"I was born with political setbacks." At the time she made this confession, back in October 2012, Marine Le Pen, then the up-and-coming new leader of France’s National Front party, did not mean it as an admission of doom. In her stark office on the second floor of the National Front’s headquarters in Nanterre, a lackluster residential banlieue a few miles west of Paris, she retraced her bumpy political life to me. For many years, she had operated in the shadow of her father, Jean-Marie Le Pen, who generated decades of headlines and court cases with his anti-Semitic and racist outbursts. “To run for Congress and then to lose, that’s been our daily lot,” she philosophized. “Some have pleasant political journeys. Us? We trek with our backpacks on, we fall, we get back on our feet, we fall again, we get back on our feet again.”
In hindsight, Le Pen’s statement sounds prophetic. After a stratospheric rise that pushed her party to the front of the pack in the first round of regional elections in 2015, with up to 40 percent of the vote in some strongholds in the north and the south-east of France, Le Pen made it to the second round of the French presidential election last May only to be crushed, 34 percent to 66 percent, by Emmanuel Macron, a political newcomer. In the following parliamentary elections, the National Front spiraled down to a miserable 13 percent, the same score as five years before. Today, with party members jumping ship by the hundreds, dissenters openly questioning Le Pen’s leadership abilities, a trial for allegedly embezzling funds from the European Parliament on the horizon, and a financial crisis within the party, commentators have been quick to write Le Pen’s obituary.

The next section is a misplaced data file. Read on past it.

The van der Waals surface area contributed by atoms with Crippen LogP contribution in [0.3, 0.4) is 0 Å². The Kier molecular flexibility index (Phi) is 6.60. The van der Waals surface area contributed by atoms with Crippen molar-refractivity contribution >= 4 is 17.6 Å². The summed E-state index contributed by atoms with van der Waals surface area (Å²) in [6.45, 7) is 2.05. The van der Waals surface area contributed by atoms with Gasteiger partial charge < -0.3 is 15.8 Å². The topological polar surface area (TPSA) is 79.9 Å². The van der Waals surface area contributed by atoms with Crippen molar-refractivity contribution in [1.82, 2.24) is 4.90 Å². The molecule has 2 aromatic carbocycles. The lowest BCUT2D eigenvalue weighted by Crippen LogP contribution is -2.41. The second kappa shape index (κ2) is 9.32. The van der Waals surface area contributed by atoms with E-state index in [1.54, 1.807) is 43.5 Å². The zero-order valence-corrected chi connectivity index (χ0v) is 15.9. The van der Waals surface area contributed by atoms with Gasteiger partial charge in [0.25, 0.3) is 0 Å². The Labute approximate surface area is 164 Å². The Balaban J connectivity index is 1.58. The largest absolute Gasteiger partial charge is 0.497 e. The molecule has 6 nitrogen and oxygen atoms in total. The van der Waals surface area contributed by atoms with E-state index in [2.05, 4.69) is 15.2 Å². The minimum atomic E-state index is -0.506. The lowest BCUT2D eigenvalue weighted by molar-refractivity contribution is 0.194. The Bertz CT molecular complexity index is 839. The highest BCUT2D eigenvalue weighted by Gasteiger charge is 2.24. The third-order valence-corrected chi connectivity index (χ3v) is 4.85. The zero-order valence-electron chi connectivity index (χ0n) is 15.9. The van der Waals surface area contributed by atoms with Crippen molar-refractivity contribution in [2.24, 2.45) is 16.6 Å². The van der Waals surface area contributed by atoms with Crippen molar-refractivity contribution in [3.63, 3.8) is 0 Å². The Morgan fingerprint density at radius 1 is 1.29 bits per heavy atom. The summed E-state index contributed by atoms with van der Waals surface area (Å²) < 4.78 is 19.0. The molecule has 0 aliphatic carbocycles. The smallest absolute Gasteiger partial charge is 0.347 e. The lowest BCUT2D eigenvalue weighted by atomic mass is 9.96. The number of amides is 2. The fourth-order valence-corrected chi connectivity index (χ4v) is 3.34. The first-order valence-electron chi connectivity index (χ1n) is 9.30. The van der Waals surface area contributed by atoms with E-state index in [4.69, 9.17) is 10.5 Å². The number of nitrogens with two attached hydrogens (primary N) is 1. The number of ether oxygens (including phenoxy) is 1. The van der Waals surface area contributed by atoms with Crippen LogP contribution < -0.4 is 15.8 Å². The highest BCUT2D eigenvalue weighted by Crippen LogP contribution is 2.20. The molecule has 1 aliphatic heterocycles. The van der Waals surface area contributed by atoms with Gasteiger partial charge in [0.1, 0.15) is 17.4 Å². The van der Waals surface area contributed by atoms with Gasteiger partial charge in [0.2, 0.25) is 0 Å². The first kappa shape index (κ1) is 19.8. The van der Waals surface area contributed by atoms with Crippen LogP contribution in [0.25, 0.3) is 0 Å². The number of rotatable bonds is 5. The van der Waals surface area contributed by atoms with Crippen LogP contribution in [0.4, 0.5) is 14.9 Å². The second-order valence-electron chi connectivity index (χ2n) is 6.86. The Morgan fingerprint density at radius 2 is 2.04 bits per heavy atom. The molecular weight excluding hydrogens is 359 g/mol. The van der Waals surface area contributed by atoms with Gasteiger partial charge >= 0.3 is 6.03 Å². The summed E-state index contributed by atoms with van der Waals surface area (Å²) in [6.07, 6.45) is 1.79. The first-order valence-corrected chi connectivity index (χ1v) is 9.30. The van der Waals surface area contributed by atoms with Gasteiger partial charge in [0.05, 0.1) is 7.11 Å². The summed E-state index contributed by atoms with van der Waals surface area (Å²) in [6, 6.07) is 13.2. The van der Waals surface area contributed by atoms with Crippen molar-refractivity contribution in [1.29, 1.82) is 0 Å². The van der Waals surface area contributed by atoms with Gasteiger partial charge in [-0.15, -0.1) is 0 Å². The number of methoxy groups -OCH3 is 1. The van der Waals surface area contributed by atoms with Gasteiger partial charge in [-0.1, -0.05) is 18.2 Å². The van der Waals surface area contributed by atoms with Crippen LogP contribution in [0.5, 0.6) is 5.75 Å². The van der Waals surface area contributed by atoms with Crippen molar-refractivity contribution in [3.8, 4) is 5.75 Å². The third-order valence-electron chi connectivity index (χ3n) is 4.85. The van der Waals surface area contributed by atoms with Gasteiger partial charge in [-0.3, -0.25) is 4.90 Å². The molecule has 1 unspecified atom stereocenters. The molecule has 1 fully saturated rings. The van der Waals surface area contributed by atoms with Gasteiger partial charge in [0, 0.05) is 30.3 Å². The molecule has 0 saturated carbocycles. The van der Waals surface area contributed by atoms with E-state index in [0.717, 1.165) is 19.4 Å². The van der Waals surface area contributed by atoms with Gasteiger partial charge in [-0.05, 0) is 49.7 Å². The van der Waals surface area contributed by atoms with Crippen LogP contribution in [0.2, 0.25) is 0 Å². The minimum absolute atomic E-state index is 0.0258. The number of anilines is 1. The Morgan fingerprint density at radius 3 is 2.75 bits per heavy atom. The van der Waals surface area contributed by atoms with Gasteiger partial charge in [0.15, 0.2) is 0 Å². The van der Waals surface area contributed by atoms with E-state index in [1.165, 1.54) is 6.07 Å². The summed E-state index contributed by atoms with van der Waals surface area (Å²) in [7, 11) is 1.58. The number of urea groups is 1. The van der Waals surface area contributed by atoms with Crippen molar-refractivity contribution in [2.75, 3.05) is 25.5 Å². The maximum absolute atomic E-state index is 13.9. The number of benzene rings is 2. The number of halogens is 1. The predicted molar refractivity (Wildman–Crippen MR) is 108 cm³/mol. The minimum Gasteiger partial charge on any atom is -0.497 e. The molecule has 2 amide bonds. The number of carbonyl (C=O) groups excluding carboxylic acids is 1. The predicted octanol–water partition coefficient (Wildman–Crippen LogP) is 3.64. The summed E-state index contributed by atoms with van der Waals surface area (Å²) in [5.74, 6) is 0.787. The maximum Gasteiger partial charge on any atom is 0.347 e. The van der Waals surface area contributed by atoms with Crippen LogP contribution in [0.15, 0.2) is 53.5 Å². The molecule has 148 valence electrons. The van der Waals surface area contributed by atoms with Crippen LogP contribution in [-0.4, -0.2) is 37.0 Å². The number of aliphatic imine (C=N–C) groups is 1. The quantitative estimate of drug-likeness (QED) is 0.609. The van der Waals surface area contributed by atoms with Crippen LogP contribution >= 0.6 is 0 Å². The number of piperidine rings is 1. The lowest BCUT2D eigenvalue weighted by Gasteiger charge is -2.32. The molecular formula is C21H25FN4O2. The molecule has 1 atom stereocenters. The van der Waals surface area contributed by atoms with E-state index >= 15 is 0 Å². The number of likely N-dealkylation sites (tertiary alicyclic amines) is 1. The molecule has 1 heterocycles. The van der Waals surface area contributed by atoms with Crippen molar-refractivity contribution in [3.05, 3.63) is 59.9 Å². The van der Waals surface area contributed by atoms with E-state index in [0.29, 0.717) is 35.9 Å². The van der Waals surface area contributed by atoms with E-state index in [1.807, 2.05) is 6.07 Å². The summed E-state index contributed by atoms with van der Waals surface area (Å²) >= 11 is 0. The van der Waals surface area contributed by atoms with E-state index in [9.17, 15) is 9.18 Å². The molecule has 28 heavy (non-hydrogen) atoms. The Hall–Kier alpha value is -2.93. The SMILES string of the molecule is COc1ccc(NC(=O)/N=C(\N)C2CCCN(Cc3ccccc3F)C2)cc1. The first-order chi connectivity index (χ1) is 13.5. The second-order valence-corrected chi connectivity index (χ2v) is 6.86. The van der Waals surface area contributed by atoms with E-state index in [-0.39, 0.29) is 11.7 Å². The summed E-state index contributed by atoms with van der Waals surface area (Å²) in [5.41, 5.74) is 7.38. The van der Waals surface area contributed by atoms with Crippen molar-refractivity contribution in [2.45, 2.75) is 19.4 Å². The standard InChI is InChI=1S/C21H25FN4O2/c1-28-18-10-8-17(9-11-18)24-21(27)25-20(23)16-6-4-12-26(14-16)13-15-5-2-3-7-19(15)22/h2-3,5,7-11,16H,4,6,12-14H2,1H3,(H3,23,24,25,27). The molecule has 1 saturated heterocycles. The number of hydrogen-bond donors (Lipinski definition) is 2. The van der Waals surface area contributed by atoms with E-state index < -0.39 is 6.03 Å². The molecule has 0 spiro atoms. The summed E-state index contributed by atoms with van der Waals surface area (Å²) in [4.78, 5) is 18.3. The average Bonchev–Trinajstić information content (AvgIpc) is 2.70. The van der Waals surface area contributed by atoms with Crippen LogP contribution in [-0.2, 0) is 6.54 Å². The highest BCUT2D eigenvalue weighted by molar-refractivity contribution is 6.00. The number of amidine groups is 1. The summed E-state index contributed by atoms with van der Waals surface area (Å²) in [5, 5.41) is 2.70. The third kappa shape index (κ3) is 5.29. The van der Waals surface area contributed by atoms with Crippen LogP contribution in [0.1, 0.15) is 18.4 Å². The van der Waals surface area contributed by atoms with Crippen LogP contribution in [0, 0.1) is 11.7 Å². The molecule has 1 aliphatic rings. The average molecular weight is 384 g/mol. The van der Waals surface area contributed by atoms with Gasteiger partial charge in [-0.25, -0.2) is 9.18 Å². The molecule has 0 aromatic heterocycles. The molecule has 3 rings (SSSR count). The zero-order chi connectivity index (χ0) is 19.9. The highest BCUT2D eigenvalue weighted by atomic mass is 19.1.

Should they write her off so quickly? It’s tempting to declare the French far right obsolete. But doing so would risk repeating the same mistakes and allowing the same lack of vigilance that in part led to U.
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